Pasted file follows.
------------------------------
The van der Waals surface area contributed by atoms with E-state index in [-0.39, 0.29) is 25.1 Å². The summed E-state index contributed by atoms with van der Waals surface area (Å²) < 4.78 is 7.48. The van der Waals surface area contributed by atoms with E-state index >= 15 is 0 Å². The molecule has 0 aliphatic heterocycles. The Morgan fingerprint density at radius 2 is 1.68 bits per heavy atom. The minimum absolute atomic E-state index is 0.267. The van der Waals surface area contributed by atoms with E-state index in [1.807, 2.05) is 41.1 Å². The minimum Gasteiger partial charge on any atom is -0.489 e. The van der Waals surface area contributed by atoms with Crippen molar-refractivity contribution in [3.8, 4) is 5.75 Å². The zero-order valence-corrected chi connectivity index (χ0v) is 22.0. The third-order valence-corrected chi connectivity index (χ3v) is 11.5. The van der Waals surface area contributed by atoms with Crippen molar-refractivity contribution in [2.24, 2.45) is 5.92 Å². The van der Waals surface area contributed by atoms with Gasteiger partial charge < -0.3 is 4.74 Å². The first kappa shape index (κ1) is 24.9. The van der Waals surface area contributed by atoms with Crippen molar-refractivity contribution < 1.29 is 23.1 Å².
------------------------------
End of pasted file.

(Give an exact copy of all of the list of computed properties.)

The van der Waals surface area contributed by atoms with E-state index in [-0.39, 0.29) is 25.1 Å². The summed E-state index contributed by atoms with van der Waals surface area (Å²) < 4.78 is 7.48. The van der Waals surface area contributed by atoms with E-state index >= 15 is 0 Å². The molecule has 0 aliphatic heterocycles. The Morgan fingerprint density at radius 2 is 1.68 bits per heavy atom. The minimum absolute atomic E-state index is 0.267. The van der Waals surface area contributed by atoms with E-state index in [1.807, 2.05) is 41.1 Å². The minimum Gasteiger partial charge on any atom is -0.489 e. The van der Waals surface area contributed by atoms with Crippen molar-refractivity contribution in [3.8, 4) is 5.75 Å². The zero-order valence-corrected chi connectivity index (χ0v) is 22.0. The third-order valence-corrected chi connectivity index (χ3v) is 11.5. The van der Waals surface area contributed by atoms with Crippen molar-refractivity contribution in [2.24, 2.45) is 5.92 Å². The van der Waals surface area contributed by atoms with Gasteiger partial charge < -0.3 is 4.74 Å². The first kappa shape index (κ1) is 24.9. The van der Waals surface area contributed by atoms with Crippen molar-refractivity contribution < 1.29 is 23.1 Å².